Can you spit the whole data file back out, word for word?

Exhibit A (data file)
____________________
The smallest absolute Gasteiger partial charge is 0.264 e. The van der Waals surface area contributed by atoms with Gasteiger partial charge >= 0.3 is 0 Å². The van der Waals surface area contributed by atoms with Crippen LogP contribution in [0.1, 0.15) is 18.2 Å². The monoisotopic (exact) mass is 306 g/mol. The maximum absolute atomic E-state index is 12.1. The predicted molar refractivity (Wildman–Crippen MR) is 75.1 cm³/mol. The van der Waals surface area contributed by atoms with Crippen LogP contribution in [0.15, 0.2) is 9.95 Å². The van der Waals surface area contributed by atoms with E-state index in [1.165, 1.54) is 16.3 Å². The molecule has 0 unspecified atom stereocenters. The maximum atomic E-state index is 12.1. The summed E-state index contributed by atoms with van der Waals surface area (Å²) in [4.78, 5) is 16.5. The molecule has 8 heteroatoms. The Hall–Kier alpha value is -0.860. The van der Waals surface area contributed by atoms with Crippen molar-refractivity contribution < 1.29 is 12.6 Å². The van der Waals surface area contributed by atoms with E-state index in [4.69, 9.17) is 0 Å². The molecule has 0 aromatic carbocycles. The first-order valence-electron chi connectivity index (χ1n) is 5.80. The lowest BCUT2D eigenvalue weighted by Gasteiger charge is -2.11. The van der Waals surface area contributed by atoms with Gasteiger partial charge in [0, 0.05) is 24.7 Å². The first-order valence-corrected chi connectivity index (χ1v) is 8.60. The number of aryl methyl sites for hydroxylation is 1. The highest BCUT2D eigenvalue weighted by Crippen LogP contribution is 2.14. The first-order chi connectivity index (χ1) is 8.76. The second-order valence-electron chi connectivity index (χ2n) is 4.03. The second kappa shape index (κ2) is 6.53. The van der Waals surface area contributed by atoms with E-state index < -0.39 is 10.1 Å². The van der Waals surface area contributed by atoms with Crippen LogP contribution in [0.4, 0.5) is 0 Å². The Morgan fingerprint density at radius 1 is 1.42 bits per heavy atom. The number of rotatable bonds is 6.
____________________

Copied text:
The smallest absolute Gasteiger partial charge is 0.264 e. The van der Waals surface area contributed by atoms with Gasteiger partial charge >= 0.3 is 0 Å². The van der Waals surface area contributed by atoms with Crippen LogP contribution in [0.1, 0.15) is 18.2 Å². The monoisotopic (exact) mass is 306 g/mol. The maximum absolute atomic E-state index is 12.1. The predicted molar refractivity (Wildman–Crippen MR) is 75.1 cm³/mol. The van der Waals surface area contributed by atoms with Crippen LogP contribution in [0.15, 0.2) is 9.95 Å². The van der Waals surface area contributed by atoms with E-state index in [1.165, 1.54) is 16.3 Å². The molecule has 0 unspecified atom stereocenters. The maximum atomic E-state index is 12.1. The summed E-state index contributed by atoms with van der Waals surface area (Å²) in [4.78, 5) is 16.5. The molecule has 8 heteroatoms. The Hall–Kier alpha value is -0.860. The van der Waals surface area contributed by atoms with Crippen molar-refractivity contribution < 1.29 is 12.6 Å². The van der Waals surface area contributed by atoms with E-state index in [4.69, 9.17) is 0 Å². The molecule has 0 aromatic carbocycles. The first-order valence-electron chi connectivity index (χ1n) is 5.80. The lowest BCUT2D eigenvalue weighted by Gasteiger charge is -2.11. The van der Waals surface area contributed by atoms with Gasteiger partial charge in [0, 0.05) is 24.7 Å². The first-order valence-corrected chi connectivity index (χ1v) is 8.60. The number of aryl methyl sites for hydroxylation is 1. The highest BCUT2D eigenvalue weighted by Crippen LogP contribution is 2.14. The first-order chi connectivity index (χ1) is 8.76. The second-order valence-electron chi connectivity index (χ2n) is 4.03. The second kappa shape index (κ2) is 6.53. The van der Waals surface area contributed by atoms with E-state index < -0.39 is 10.1 Å². The van der Waals surface area contributed by atoms with Crippen LogP contribution in [0.4, 0.5) is 0 Å². The Morgan fingerprint density at radius 1 is 1.42 bits per heavy atom. The number of rotatable bonds is 6.